Posted by Steve Mick, a resident of the Alamo neighborhood, on Oct 13, 2009 at 8:16 am
For some reason known only to smaller children, our grandkids named the Alamo horse "Norman." Now years later, they still ask how good old Norman is doing. The memory of Norman will be part of their memories of growing up all their lives and this is important. It gives stability and a kind of "roots."
I had not visited my hometown in Ohio for several years. On a visit a few years ago I was stunned to see the changes that had been made. The new "freeway" went through my old neighborhood. The house I lived in as a youngster was gone and so was the ugly brick elementary schoolhouse. The hospital I was born in was also gone and so was the library and the high school.
I felt that a part of my personal history had been lost. Make no mistake, memory anchors such as Norman are an important part of our lives.
Posted by Doreen Francisco-LaScala, a resident of the Alamo neighborhood, on Oct 13, 2009 at 8:20 am
Greetings to All,
Leave the horse, it is a landmark of Alamo! Has Hollywood taken the big wooden sign down from the Hollywood hills. No, why because it is a landmark. My kids look forward to each Christmas when the horse has its Christmas wreath put on him. Let Almo keep some of its old charm.
Posted by Kirk D, a resident of the Alamo neighborhood, on Oct 13, 2009 at 8:53 am
What - lose the horse. Are you all crazy? Just the other day my wife and I drove by and commented how great it is to have the Hay and Grain in Alamo in its current structure and how fantastic it is to have the horse on the building in front. They give our town some character and differentiate us from all the other locations. I was thinking how sad it would be to see some new sterile structure go in. Feed stores are supposed to look rustic and rural. I do agree that the 7-11 area could be improved. KEEP the horse and Hay and Grain.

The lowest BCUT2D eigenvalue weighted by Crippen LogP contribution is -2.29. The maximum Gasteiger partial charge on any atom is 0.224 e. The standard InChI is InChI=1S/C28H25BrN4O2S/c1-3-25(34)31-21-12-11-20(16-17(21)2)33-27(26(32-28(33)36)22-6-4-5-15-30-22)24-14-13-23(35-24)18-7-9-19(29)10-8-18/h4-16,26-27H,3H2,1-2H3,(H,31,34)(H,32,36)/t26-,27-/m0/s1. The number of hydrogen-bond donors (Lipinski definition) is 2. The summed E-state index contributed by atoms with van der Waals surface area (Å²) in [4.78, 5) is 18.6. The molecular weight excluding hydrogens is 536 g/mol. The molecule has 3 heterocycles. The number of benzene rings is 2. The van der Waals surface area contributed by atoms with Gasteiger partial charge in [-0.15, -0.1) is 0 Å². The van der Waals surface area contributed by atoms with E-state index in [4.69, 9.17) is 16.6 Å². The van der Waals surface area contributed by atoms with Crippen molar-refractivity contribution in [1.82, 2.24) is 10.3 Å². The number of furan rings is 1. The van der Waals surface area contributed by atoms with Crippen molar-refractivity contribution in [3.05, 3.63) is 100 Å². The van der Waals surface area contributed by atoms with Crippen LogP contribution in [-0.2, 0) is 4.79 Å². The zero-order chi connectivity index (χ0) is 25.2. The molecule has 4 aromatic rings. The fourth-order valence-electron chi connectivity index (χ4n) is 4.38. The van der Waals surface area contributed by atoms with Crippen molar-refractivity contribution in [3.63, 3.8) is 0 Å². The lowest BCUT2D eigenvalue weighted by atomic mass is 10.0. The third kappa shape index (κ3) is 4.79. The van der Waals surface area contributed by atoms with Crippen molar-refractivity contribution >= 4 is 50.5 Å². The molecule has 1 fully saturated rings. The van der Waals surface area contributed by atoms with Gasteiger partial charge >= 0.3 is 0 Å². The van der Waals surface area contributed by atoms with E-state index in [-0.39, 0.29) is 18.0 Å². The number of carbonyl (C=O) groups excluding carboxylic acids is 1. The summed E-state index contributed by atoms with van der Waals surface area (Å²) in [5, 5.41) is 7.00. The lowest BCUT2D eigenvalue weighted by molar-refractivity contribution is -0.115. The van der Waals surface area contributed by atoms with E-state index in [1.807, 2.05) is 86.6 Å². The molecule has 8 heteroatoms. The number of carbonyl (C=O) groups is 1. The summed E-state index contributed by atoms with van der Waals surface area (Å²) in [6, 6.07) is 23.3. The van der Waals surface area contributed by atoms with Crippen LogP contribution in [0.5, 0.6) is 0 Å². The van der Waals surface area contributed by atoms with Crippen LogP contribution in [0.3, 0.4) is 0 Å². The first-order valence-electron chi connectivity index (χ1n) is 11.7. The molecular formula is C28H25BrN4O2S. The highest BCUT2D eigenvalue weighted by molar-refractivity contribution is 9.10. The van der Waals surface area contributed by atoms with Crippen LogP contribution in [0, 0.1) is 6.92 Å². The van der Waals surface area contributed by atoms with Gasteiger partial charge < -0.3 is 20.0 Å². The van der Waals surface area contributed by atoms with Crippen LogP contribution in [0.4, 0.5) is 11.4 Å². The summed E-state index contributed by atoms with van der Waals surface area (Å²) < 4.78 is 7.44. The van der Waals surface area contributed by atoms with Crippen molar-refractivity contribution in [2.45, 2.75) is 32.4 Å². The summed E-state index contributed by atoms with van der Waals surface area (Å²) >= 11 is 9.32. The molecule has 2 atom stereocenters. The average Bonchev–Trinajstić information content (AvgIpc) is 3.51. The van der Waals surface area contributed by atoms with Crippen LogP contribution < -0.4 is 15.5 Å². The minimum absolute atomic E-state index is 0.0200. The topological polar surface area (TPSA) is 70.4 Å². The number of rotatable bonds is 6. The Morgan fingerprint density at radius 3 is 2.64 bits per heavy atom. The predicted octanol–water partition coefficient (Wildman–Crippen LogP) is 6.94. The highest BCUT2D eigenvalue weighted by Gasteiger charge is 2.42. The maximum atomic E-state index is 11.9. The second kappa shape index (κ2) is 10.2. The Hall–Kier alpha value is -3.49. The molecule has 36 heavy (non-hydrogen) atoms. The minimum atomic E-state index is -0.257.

You must have something better to do with your time than form a 'discussion group' and make idiotic suggestions. Why don't you spend your free time doing something useful like teaching illiterate kids in Oakland to read or work at the food bank – add something to our society.
Posted by Anono Mouse, a resident of the Danville neighborhood, on Oct 13, 2009 at 9:25 am
Hey Lisa, don't bash us in 94506 - we've got some great farms and old stuff out here too! My view looks like I'm looking out into the year 1898. We've got some old gems hiding out here on the east side.
Posted by Kristen Trisko, a member of the Green Valley Elementary School community, on Oct 13, 2009 at 9:55 am
I am not sure what residents made up this discussion group but what a shame to get rid of the few things that have made Alamo, Alamo for the last 50 years. I have been driving through the Quonset hut Hay and Grain for 40 years to buy hay. Even coming from Lafayette when I was a teenager. Don't make Alamo just another generic spot on 680.
Posted by Hal Bailey, a resident of another community, on Oct 13, 2009 at 10:17 am
Excellent commentary with respectful, heart-felt considerations.
I suggest that you do a feature on "Norman" and have Steve Mick help you with the history. You will likely have a large, interested audience of readers. I know I am very curious.
As for rejuvenation and renewal south of Stone Valley Road, it seems only the 7-11 is drawing commentary. What do your readers feel should be done with the current high-density residential and the little summer cabins in poor repair on overgrown lots?
Neighbors throughout Alamo and its region are listening!
Posted by Danville mom, a resident of the Danville neighborhood, on Oct 13, 2009 at 11:31 am
When my kids were little, we would ride bikes on Iron Horse Trail in the warm weather, get a Slurpee as a special treat from 7-11 and pop across the street to check on the bunnies and baby chicks at the Hay and Feed before our ride home. My kids thought the trail was named after the beloved 'Norman'.
Both locations serve as fond memories for us and while I absolutely agree that 7-11 and the entire tiny strip mall it resides in could use a a major face lift, I don't agree that it is unnecessary.